So what does the future for nuclear look like? If the recent approval of NuScale’s design by the U.S Nuclear Regulatory Commission is anything to go by, it is promising. Smaller, more efficient reactors can replace the aging monoliths that came before and prevent the United States from simply ditching one fossil fuel for another. Despite a dwindling dependence on coal plants, the U.S. electric power sector saw a 15 percent increase in natural gas consumption between 2017 and 2018 according to the World Resources Institute.
New reactor projects have been bogged down in red tape and cost overruns, but a group of smaller reactors, such as those proposed by NuScale, promise to deliver on all fronts, with cheaper power and modern safeguards to ensure the mistakes of the past remain just that: in the past.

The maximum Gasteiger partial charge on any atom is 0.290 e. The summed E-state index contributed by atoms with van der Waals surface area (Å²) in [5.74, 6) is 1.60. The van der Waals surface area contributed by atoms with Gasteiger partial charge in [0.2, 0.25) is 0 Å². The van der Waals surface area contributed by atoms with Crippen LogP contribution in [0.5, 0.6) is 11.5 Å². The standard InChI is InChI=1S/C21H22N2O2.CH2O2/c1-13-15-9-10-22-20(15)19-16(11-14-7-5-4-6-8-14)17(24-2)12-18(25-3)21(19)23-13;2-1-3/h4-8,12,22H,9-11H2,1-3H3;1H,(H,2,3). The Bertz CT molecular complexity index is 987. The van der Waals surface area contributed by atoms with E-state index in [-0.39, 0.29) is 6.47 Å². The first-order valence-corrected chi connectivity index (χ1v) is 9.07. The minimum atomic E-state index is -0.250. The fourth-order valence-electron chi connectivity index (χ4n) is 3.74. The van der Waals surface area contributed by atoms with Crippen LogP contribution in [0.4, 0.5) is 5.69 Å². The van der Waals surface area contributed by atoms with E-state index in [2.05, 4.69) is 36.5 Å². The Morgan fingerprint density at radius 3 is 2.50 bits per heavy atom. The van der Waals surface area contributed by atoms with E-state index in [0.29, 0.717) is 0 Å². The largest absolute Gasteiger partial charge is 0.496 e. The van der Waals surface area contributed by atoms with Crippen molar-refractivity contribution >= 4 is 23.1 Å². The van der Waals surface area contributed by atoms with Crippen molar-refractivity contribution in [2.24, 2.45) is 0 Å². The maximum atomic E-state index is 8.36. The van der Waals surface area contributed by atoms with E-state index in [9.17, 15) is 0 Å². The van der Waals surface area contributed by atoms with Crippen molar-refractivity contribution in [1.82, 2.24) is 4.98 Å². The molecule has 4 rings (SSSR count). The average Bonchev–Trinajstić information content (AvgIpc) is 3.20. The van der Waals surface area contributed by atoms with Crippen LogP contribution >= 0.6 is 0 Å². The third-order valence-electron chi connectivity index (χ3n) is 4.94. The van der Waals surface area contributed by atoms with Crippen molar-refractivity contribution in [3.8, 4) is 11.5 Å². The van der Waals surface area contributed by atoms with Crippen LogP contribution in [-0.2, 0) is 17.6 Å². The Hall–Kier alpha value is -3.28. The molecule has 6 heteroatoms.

Five years ago, the closure of the Vermont Yankee Plant suggested nuclear power was on its last legs, but don’t count it out just yet. It has been an overly cautious mindset from the country’s supposedly progressive constituents that has prevented the U.S. from realizing the possibilities that a nuclear future can bring. New nuclear needs only a moment in the sun to blossom, and through it, we can help achieve the greener future we deserve.
Featured Image by Ally Mozeliak / Heights Editor